Coincidental to Lucas switching from mag/dyno to alternator and coil ignition systems, the British motorcycle industry changed its engines to unit-construction for 1963. Henceforth, a single casting would combine the gearbox and crankcase.
Triumph’s Bonneville led the way to the lucrative U.S. market, and in 1962 BSA introduced its unit construction A50 500 cc and A65 650 cc Star Twins. These were expanded in 1964, with the A50 offering the Royal Star touring and Cyclone Enduro models. Meanwhile, the A65 650 cc could be bought as the Thunderbolt tourer and sporty Lightning Rocket.
The twin carburetor 650 cc Spitfire arrived in 1965 and was capable of 108 mph. The first versions were fitted with the Clubman’s tank favored by British enthusiasts and Amal GP carburetors, which required constant attention. Later U.S. market Mark II and III Spitfires had Amal concentric carburetors, smaller tanks and higher bars, and BSA concentrated on making the engines more reliable and less leaky.
Close-ratio gearboxes were fitted to Lightings and Spitfires, but though the top speed was attainable, the engine’s vibration was enough to break the headlight bulb filament, and the bike tended to weave above 90 mph. Other problems were making themselves felt as well. The alloy oil pump could warp, reducing the oil pressure. Then in 1966, BSA changed the caged ball race on the left side of the crankshaft for a roller race, which allowed the crank to wander. The motion could wear out the shims, leading to a spun bearing, and catastrophic engine failure. By the time the problems were corrected, it was too late.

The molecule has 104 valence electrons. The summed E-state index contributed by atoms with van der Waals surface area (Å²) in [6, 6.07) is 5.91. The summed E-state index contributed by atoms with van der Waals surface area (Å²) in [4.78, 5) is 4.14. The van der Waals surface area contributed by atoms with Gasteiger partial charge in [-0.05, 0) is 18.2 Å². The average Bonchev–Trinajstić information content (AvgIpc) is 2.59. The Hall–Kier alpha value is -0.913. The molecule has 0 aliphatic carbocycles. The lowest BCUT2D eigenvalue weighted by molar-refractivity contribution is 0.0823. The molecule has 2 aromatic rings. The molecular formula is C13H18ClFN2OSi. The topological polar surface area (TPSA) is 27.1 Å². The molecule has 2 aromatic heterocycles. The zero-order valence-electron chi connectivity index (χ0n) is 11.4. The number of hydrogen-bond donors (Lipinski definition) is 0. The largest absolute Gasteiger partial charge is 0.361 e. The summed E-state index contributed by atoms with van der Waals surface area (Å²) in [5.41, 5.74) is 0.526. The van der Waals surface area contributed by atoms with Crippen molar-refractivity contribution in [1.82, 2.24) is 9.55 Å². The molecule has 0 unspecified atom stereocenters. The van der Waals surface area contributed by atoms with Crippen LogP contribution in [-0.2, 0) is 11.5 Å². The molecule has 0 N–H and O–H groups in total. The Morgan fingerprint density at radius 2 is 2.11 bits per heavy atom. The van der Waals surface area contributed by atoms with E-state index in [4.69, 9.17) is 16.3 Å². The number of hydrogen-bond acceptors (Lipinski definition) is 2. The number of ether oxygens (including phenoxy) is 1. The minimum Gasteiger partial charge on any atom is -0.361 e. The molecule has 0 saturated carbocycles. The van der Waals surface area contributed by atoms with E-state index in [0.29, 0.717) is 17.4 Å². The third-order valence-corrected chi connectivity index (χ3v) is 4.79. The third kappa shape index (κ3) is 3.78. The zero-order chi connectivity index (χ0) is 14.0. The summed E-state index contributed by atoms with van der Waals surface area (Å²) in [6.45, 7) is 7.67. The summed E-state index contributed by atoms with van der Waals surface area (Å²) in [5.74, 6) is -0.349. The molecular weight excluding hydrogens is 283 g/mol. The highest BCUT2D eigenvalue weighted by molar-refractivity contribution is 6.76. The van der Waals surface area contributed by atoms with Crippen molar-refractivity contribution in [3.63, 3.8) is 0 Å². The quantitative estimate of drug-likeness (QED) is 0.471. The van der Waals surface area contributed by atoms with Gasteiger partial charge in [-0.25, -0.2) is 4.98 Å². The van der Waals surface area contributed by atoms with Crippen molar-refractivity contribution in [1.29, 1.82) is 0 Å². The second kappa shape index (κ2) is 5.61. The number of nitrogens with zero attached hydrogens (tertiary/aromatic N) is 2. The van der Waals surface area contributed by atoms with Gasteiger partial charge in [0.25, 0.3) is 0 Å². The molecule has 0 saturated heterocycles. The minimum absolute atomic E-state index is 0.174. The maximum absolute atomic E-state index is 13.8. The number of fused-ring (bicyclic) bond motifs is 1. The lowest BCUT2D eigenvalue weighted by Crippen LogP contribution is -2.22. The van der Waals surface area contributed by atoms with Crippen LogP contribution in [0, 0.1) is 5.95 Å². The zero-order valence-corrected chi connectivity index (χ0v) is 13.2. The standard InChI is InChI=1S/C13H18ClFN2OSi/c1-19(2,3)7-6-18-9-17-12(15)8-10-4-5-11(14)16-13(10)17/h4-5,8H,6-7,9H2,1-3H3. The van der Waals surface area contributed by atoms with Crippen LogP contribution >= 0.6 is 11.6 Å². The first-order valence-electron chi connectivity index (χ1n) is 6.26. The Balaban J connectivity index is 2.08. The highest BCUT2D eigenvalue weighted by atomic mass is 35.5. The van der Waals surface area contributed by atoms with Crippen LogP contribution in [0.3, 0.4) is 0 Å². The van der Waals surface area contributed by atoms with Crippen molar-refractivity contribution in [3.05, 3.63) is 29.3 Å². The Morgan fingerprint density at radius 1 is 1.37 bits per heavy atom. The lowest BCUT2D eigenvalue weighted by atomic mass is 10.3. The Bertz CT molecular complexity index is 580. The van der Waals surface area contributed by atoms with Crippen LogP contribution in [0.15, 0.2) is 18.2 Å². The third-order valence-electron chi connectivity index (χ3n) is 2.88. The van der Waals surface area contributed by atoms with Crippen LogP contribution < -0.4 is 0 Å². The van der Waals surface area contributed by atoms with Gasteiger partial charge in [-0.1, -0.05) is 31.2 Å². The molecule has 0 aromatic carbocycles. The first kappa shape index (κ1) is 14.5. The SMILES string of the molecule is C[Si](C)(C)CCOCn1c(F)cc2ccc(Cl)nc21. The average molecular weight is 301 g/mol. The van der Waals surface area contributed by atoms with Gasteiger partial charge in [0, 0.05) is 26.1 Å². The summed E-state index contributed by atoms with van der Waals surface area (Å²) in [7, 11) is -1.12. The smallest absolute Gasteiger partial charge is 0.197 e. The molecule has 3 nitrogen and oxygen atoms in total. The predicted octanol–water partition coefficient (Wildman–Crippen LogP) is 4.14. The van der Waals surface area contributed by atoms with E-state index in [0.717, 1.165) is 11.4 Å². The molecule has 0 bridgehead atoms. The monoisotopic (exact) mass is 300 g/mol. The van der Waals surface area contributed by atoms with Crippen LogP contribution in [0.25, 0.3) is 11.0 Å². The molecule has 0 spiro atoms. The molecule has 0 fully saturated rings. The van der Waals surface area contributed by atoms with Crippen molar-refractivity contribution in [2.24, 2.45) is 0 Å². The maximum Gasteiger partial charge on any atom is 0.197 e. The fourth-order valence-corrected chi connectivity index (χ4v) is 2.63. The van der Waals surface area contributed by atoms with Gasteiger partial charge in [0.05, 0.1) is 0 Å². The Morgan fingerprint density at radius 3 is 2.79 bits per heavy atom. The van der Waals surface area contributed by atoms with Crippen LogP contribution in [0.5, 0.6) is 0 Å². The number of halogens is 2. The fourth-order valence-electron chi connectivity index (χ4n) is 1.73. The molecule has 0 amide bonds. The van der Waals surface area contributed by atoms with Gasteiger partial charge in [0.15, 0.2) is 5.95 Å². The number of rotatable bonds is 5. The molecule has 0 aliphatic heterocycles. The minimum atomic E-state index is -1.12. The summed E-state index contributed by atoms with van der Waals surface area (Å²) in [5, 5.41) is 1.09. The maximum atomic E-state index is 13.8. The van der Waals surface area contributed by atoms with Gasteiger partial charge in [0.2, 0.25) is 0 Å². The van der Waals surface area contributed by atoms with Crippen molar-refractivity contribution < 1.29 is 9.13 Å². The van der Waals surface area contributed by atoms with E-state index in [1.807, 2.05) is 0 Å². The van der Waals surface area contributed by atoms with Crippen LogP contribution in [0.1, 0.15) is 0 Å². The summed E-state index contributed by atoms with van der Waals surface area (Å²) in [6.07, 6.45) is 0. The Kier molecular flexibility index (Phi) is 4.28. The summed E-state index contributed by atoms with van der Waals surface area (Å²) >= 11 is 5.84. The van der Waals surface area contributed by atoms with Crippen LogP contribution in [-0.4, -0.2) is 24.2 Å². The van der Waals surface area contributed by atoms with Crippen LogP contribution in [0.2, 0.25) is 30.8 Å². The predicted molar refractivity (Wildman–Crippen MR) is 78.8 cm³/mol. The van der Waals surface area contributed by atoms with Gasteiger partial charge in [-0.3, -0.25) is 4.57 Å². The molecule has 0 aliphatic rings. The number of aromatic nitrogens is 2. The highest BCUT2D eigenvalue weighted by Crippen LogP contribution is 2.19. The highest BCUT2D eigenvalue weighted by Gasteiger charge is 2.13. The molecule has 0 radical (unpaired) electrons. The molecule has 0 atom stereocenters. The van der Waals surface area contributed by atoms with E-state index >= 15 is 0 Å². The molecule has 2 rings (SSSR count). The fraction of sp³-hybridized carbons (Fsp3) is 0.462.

In 1968 the Honda CB 750 made its appearance, and its four-cylinder SOHC engine, front disc brake and electric start would revolutionize the industry. BSA and Triumph fought back, but the three-cylinder BSA Rocket and the Triumph Trident were heavier and $400 more expensive.
The A50 and A65 twins soldiered on, until the “oil-in-frame” of 1971. By using the frame as a sump, BSA and Triumph eliminated separate oil tanks, but the resulting increase in frame size raised the seat to 34.5 inches, which was too tall for some riders. More drastic was the result of an engine failure, which scattered pieces throughout the frame and meant – at the very least – that the bike had to be dismantled and the frame hot-tanked to clean it.
By 1972 the BSA story was winding up, and the last gasp was the 350 cc OHC twin Fury, and sibling Triumph Bandit that could rev to 9,000 rpm and even had a five-speed gearbox and electric start. They were advertized before production was finalized, though, and the failure to deliver finished off the BSA Group.